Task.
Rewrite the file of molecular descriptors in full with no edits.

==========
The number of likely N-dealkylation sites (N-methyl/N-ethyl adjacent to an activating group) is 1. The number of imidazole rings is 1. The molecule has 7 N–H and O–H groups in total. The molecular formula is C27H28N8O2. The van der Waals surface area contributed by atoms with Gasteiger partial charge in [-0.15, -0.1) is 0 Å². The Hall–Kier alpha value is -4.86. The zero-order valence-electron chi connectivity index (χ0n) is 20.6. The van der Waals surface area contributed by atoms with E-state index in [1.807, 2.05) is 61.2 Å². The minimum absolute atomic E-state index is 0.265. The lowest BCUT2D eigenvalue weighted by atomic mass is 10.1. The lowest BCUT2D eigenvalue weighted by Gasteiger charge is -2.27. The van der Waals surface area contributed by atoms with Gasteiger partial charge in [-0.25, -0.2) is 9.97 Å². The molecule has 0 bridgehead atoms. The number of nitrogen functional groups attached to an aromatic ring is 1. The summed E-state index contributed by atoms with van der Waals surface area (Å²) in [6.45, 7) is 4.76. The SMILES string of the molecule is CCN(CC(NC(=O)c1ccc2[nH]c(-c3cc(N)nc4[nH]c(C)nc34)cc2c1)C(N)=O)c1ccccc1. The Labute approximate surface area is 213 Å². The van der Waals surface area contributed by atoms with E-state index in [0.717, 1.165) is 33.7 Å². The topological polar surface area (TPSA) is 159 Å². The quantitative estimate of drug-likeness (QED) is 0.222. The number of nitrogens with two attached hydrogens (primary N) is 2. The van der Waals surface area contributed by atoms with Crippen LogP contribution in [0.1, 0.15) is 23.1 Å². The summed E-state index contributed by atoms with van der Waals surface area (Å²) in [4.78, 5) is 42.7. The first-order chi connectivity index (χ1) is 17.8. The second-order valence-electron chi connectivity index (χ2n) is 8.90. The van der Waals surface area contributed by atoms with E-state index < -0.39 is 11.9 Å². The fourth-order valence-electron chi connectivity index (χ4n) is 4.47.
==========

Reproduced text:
The number of likely N-dealkylation sites (N-methyl/N-ethyl adjacent to an activating group) is 1. The number of imidazole rings is 1. The molecule has 7 N–H and O–H groups in total. The molecular formula is C27H28N8O2. The van der Waals surface area contributed by atoms with Gasteiger partial charge in [-0.15, -0.1) is 0 Å². The Hall–Kier alpha value is -4.86. The zero-order valence-electron chi connectivity index (χ0n) is 20.6. The van der Waals surface area contributed by atoms with E-state index in [1.807, 2.05) is 61.2 Å². The minimum absolute atomic E-state index is 0.265. The lowest BCUT2D eigenvalue weighted by atomic mass is 10.1. The lowest BCUT2D eigenvalue weighted by Gasteiger charge is -2.27. The van der Waals surface area contributed by atoms with Gasteiger partial charge in [-0.25, -0.2) is 9.97 Å². The molecule has 0 bridgehead atoms. The number of nitrogen functional groups attached to an aromatic ring is 1. The summed E-state index contributed by atoms with van der Waals surface area (Å²) in [6.45, 7) is 4.76. The SMILES string of the molecule is CCN(CC(NC(=O)c1ccc2[nH]c(-c3cc(N)nc4[nH]c(C)nc34)cc2c1)C(N)=O)c1ccccc1. The Labute approximate surface area is 213 Å². The van der Waals surface area contributed by atoms with E-state index in [0.717, 1.165) is 33.7 Å². The topological polar surface area (TPSA) is 159 Å². The quantitative estimate of drug-likeness (QED) is 0.222. The number of nitrogens with two attached hydrogens (primary N) is 2. The van der Waals surface area contributed by atoms with Crippen LogP contribution in [0.1, 0.15) is 23.1 Å². The summed E-state index contributed by atoms with van der Waals surface area (Å²) in [4.78, 5) is 42.7. The first-order chi connectivity index (χ1) is 17.8. The second-order valence-electron chi connectivity index (χ2n) is 8.90. The van der Waals surface area contributed by atoms with E-state index < -0.39 is 11.9 Å². The fourth-order valence-electron chi connectivity index (χ4n) is 4.47.